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Commission, Phil Beguhl, says the restoration of the Goleta kelp bed is the “most significant environmental restoration effort made in the California marine environment in our lifetime.” Commissioner Beguhl says the kelp beds suffered severe consequences when El Niño hit in 1983. The storm barreled through Santa Barbara County and the California land and sea and caused erosion to the protective kelp bed of Goleta, changing the beaches to barren and kelpless waters. To add, Chris says the storms that cause landslides – and carry the giant boulders that, quite unfortunately, level our homes and worse – are supposed to land in the ocean, creating the natural reef and habitats for marine wildlife. This means that we as a coastal population, inadvertently or not, deprive our ocean of its necessities and the cultivation of its natural kelp beds. “Reefs equal kelp,” says Chris, and we have prevented the natural resource for the cultivation of reefs and kelp beds with houses and our habitual way of life. According to The Week, one-fourth of the ocean’s fish live and spawn in coral reefs; but worldwide, reefs show a 40 percent declination overall. The yellowfin-tuna, swordfish, and other large fish we commonly eat have dwindled by 90 percent. And “if mankind does not dramatically change how it treats the ocean... many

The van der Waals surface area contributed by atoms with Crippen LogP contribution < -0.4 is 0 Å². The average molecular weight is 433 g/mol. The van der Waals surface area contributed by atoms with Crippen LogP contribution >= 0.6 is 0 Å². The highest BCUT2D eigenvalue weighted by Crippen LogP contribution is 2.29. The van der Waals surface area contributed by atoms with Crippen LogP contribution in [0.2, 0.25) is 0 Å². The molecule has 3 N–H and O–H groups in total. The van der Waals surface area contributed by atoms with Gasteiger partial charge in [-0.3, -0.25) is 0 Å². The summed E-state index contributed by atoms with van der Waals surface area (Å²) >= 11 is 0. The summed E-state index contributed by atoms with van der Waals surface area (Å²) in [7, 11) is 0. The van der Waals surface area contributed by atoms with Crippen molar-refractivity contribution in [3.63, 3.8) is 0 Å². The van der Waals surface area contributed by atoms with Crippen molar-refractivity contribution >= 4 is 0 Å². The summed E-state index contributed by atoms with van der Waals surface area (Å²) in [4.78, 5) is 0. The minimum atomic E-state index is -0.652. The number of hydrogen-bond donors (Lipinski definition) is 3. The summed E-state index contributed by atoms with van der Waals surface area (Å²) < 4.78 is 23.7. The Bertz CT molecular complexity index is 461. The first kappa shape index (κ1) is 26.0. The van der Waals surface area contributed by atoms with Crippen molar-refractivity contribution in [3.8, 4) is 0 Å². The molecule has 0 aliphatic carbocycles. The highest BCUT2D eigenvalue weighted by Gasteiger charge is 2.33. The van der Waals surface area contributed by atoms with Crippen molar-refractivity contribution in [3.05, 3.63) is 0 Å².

marine species will become extinct” (theweek.com). Chris knows he cannot save the entire ocean or scrutinize every bit of it, but he says “those are old numbers.” He is also wary of the word “extinct” when it comes to the ocean. “To say ‘extinct’ is pretty heavy”; there are 700,000 artificial reefs in the world, and 25 of them are here in California off Catalina Island, says the author of a six-part novel series called the Luke Dodge Sea Adventure series.